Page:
While clitoral hood reduction may sound intimidating, the tissues removed are actually quite far away from the clitoris itself. Clitoral hood reduction removes the folds of tissue from the sides of the top of the vulva. Very often the labia minora are connected to the extra bands of tissue on each side of the clitoris. In the medical textbooks, these folds are often known as a labia reduplication. Sometimes the clitoral hood tissues are also known as the prepuce. In either case a clitoral hood reduction brings balance to nearly every single labiaplasty procedure and so in most cases, I perform a clitoral hood reduction alongside the labiaplasty.
Some surgeons will only perform a labiaplasty. In those cases, the labia are reduced, but the upper part of the vulva, namely, the clitoral hood, tissues are too puffy, full and large. Some women complain about this imbalance, and the prominence in that area can be distressing. For that reason and others I always recommend that the clitoral hood be evaluated for reduction.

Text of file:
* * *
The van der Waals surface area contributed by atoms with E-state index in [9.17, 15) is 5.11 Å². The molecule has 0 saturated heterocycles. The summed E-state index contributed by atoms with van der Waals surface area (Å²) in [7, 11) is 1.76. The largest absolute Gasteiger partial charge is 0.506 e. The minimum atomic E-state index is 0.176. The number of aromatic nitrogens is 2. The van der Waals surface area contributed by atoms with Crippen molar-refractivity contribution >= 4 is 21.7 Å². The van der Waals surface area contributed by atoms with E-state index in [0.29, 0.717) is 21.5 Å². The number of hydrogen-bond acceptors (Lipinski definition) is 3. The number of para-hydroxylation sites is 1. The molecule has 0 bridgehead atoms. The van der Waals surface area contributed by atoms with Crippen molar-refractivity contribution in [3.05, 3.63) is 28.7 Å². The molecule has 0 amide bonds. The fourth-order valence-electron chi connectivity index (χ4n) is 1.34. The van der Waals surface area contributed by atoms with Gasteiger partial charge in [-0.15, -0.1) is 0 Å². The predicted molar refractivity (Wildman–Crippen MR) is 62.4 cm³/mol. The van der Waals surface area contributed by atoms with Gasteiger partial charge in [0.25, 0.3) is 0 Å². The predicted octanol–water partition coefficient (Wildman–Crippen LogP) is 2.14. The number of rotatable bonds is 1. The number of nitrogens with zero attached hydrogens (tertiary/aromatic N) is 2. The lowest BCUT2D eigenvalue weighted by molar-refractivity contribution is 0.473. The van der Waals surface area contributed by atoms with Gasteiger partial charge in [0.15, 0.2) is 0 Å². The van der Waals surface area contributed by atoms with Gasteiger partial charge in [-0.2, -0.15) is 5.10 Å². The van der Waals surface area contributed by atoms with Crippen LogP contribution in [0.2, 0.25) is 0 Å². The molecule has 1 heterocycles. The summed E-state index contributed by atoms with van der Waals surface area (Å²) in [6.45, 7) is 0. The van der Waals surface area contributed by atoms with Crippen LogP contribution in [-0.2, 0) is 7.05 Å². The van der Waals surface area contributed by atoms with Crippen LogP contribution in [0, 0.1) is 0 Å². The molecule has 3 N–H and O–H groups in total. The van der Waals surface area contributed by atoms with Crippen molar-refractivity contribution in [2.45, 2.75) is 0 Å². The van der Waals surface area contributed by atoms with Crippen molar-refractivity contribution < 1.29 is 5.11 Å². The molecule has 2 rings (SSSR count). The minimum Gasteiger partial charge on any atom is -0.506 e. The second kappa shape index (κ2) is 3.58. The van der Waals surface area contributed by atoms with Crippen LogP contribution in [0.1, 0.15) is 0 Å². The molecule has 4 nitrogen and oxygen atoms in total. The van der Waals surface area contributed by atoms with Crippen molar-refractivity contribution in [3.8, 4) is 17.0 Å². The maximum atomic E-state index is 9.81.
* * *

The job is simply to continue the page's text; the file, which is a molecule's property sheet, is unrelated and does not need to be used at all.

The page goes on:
Obviously, the main concern about reducing the clitoral hood is the concern about loss of sensation. But again because the hood tissues are really removed only along the sides, and far away from the clitoris itself. I have not experienced any patients having decreased sensation or problems with orgasm after my labiaplasty with clitoral hood reduction technique.
I’m always very grateful for the trust the patients have in me, and I spend a large amount of time studying the anatomy of each of my patients, as well as the female anatomy as a whole, and have a deep understanding of the path of the potential nerves in the perineum. This allows me to safely create the appropriate balance and contour to the vulva, and achieve a “tucked in” look without the additional folds that very often get in the way of clothing, exercise, intercourse, and life!